Is New London ready to gay it up?
Now that the tide is turning again in the president's office at Connecticut College, it may be time to formally resuscitate one aspect of the failed community development effort by former college President Claire Gaudiani, whose bridge building into New London was, in the end, widely condemned both in city neighborhoods and on campus.
Gaudiani's successors, no doubt with some direction from college trustees, still smarting from the losses from Gaudiani investments in city real estate, seemed to retreat to the campus on the hill and pull up the bridges.
The new Connecticut College president, Katherine Bergeron, dean of the college at Brown University and an accomplished native of Old Lyme, seems like an ideal candidate to begin rewarming relations between the school and its host community.
With the prospect of more college participation in the life of the city, from staff and faculty to students, it might be time also to revive the slogan for Gaudiani's campaign, to help create a "hip little city."
The new college president up on the hill is one of a number of developments that portend good things for the city, chief among them being the development of a new National Coast Guard Museum on the waterfront.
Next month, the city will host 20 big schooners for its first schooner festival, building on the success of last year's OpSail.
Next summer, the city will welcome the rebuilt whaling ship Charles W. Morgan, as it prepares to set out on its grand tour of New England waters and old whaling grounds.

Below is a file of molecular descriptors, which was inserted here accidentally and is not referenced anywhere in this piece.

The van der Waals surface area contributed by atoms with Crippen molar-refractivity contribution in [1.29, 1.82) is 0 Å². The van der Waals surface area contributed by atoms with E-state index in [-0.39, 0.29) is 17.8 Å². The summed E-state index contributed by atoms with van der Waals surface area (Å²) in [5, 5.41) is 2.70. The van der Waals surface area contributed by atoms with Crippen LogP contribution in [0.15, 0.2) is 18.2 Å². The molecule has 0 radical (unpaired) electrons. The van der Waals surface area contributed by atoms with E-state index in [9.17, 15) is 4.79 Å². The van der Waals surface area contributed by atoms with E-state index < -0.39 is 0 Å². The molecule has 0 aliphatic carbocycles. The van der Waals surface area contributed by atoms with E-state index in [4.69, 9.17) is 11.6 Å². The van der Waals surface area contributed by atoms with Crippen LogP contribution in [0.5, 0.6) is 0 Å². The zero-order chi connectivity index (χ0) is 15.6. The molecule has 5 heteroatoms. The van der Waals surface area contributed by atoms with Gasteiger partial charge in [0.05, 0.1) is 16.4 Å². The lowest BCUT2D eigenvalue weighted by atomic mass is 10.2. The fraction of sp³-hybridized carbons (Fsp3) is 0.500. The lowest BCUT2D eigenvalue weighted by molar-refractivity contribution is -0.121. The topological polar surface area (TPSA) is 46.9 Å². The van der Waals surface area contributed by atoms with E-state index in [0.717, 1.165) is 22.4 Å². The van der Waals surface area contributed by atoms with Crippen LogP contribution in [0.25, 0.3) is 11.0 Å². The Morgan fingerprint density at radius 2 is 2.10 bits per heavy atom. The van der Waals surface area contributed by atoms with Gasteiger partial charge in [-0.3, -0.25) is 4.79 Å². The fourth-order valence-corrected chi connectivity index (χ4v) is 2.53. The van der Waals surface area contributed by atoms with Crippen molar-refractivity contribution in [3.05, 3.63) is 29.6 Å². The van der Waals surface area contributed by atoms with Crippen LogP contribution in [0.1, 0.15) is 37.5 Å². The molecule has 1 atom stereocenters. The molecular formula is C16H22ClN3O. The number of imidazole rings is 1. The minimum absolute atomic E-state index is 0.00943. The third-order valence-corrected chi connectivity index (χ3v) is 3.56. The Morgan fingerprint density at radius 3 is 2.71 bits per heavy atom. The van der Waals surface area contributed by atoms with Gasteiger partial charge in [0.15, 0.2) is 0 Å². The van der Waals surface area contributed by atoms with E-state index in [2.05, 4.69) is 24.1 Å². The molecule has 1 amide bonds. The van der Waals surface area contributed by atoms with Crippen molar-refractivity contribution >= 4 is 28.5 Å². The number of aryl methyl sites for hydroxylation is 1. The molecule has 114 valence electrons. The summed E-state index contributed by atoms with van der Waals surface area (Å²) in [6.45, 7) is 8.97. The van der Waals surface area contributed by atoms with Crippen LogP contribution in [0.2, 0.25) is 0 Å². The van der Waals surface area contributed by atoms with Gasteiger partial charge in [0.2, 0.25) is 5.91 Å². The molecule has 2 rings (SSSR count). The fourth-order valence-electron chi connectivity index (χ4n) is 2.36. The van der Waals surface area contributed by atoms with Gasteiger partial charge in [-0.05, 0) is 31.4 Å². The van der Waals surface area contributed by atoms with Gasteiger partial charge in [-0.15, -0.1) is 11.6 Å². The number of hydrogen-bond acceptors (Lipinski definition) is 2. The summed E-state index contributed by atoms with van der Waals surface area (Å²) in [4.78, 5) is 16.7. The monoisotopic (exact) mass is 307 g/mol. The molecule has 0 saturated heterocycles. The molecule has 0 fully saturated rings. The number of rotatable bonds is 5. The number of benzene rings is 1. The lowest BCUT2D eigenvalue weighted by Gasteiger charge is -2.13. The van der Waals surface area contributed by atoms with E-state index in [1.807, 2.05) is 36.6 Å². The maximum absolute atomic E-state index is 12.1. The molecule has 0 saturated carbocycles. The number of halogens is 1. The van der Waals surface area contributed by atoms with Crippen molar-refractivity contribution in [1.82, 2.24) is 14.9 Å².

Also next summer, the city may be host to its first gay pride festival.
A new gay community organization, spearheaded by a recent transplant to the city, has already gotten a lot of statewide press, with a story that ran in some places under the headline: "Provincetown on the Thames?"
Already the group has hosted a gay day at Ocean Beach Park, which park officials said brought a few extra hundred cars to the lot one recent weekend afternoon. A New England gay club for sailboat and motorboat cruising made a visit this summer with its flotilla, flying big rainbow flags from boat masts.
This weekend, there was a gay film festival downtown. And later this fall, Carson Kressley of the television show "Queer Eye for the Straight Guy" will host a community spelling bee.
It may be too soon to suggest for New London the kind of development fueled by gays that has helped rebuild tired old cities like Asbury Park, on the Jersey shore.
But city residents might hope that New London's beautiful architecture, an already-rich arts culture, with an indie music scene and community of artists, as well as good transportation access, a handsome downtown waterfront and big sandy beach, could help draw more gays here.
It would be nice if New London could snag just a little bit of the luster of the very expensive real estate market in the real Provincetown.
Constance Kristofik, who moved here from rural Pennsylvania to be with her partner, is the founder and president of OutCT, the new organization that is planning many of the new gay events.
Kristofik has also been named the new executive director of New London Landmarks, so she will also have a leading role in preserving the city's architectural heritage and strengthening its neighborhoods.
Kristofik said planning for next year's pride festival, which is already underway, started with a master's thesis on the idea she did while earning a degree from the University of New Haven.
She said dozens of interviews with representatives of all kinds of city organizations indicated a strong interest and both financial and volunteer help available for putting on a festival here.
She said her research indicates the first one might draw a couple of thousand visitors.
Kristofik is careful not to predict a big gay-fueled renaissance that would make New London a Provincetown on the Thames.
But she said development of gay culture would certainly help the city grow.
Tall ship festivals, a more lively mix of college students coming down the hill, a new national museum, a growing gay culture and the city's lively arts scene could all help make New London more the hip little city Claire Gaudiani envisioned.
Let's hope her successor decides to pick up that banner.
This is the opinion of David Collins.
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